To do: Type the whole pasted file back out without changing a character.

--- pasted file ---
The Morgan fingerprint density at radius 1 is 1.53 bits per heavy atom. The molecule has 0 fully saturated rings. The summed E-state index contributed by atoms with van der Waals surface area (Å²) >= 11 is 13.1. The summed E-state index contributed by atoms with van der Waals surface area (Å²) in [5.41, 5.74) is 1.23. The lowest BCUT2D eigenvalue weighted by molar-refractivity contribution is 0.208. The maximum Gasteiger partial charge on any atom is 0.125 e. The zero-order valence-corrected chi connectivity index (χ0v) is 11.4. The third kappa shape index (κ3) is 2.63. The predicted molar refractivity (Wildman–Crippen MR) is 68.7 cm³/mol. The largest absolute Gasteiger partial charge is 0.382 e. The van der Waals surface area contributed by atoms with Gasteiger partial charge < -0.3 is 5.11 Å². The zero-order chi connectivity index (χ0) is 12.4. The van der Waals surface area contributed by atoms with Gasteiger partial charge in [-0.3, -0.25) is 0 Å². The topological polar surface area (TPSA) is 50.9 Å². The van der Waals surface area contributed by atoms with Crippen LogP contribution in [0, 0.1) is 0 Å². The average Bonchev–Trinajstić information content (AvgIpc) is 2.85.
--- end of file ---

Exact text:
The Morgan fingerprint density at radius 1 is 1.53 bits per heavy atom. The molecule has 0 fully saturated rings. The summed E-state index contributed by atoms with van der Waals surface area (Å²) >= 11 is 13.1. The summed E-state index contributed by atoms with van der Waals surface area (Å²) in [5.41, 5.74) is 1.23. The lowest BCUT2D eigenvalue weighted by molar-refractivity contribution is 0.208. The maximum Gasteiger partial charge on any atom is 0.125 e. The zero-order valence-corrected chi connectivity index (χ0v) is 11.4. The third kappa shape index (κ3) is 2.63. The predicted molar refractivity (Wildman–Crippen MR) is 68.7 cm³/mol. The largest absolute Gasteiger partial charge is 0.382 e. The van der Waals surface area contributed by atoms with Gasteiger partial charge < -0.3 is 5.11 Å². The zero-order chi connectivity index (χ0) is 12.4. The van der Waals surface area contributed by atoms with Gasteiger partial charge in [-0.3, -0.25) is 0 Å². The topological polar surface area (TPSA) is 50.9 Å². The van der Waals surface area contributed by atoms with Crippen LogP contribution in [0, 0.1) is 0 Å². The average Bonchev–Trinajstić information content (AvgIpc) is 2.85.